Supplier Selection: Set menu or Smörgåsbord ?
By Catherine Tong
This may sound crazy, but just because a Solution Provider receives an RFP does not mean they're going to respond. In the same way that a Merchant needs to optimise the resources available to them, then so does a Solution Provider. Merchants want choice; a smörgåsbord of delectable options to select from. However, the larger the choice the more respondents who will inevitably end up disappointed that they were not selected; the veritable cockles and winkles to the more popular prawns and crabs. And who wants to be a winkle?
It's uncommon for a Merchant to enter into an RFP without understanding who the key players are in the marketplace. They know who they want in their selection and, often, they have a preferred or maybe even an expected winner of an RFP process and so from the very outset bias is introduced. This can be harmful to the best outcome as questions can be swayed towards this provider and not considerate of some of the strengths and new approaches offered by other providers. This is not to say that the process is determined upfront, but by starting a process off in one direction could, at best, mean an extended process as new criteria or benefits come to light.
It's precisely for this reason of a potential preferred Solution Provider, that some vendors choose not to participate and it really could be to the detriment of the Merchant's best interests.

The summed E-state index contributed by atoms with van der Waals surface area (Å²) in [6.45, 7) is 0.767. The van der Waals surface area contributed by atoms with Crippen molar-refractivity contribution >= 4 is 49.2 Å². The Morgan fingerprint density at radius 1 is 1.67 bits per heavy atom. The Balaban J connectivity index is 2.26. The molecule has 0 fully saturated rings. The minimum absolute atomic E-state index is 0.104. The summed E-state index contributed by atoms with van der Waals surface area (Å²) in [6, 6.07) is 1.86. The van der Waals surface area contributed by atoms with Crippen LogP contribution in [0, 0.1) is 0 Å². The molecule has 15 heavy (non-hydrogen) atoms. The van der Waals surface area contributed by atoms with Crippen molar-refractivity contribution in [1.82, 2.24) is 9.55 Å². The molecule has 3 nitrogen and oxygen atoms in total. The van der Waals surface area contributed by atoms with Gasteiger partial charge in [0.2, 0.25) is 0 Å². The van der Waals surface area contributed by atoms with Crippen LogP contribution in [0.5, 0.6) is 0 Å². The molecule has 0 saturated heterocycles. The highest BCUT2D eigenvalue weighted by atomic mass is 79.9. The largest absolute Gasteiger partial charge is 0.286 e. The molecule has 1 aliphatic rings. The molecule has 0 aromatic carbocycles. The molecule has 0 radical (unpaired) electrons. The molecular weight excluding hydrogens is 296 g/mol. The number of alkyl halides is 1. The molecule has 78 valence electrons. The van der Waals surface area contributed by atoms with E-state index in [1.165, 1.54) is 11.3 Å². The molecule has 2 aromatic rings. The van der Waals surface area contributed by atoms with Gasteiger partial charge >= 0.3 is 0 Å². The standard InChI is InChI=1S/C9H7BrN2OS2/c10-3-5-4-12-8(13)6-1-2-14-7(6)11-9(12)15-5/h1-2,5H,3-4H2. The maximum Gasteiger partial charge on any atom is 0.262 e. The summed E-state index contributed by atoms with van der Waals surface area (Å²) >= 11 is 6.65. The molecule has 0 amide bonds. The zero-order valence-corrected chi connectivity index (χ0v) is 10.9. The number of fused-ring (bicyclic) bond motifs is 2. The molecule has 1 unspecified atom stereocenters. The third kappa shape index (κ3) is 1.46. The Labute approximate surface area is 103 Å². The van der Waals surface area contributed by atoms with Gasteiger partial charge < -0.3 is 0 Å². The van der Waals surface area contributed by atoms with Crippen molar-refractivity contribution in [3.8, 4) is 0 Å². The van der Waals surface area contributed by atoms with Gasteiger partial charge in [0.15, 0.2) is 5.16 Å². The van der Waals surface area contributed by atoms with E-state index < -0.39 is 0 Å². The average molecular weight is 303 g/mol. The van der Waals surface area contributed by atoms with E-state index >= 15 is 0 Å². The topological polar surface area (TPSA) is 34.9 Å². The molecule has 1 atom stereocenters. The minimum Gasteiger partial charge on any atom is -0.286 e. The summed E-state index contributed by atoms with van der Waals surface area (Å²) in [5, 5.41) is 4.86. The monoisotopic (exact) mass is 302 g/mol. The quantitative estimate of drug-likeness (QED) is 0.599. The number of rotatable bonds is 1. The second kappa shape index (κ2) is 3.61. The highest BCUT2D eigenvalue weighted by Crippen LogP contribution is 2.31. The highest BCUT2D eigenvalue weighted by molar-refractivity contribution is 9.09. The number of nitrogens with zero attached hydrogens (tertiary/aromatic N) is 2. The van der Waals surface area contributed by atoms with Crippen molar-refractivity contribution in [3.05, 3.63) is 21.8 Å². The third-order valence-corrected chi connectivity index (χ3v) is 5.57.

Having a clear understanding of the expectations of both sides of the process leads to the best outcome from an RFP. This should include:
Careful consideration of the marketplace, latest technologies and participants in the process
Determine upfront a process to enable new criteria and requirements to be added that is transparent to all participants
Well-defined, succinct and specific questions
Open line of communication with participants (this need not mean daily phone calls with each invited participant, but some method of communication will benefit the process in the long-run)
Clear and simple instructions on the output of the RFP - for example, the level of detail required
Being transparent and clear about the drivers of the RFP and ensuring the process ends up with a good set of responses, which enable fact-based decisions to be made or clarity on the risks being taken where facts are not available, will help ensure success for all parties in the process. Sometimes a Merchant may be willing to take a new risk especially if costs and perceived benefits are sufficiently different to their original preferred selection.
It's a tough choice to make when balancing up the options, reading beyond the marketing spiel and selecting a new solution. But remember, at STRATGranat our industry experts have been on both sides of the debate on hundreds of different occasions and would love to share our experience with you to reach the best possible outcome whether as a Merchant or Solution Provider.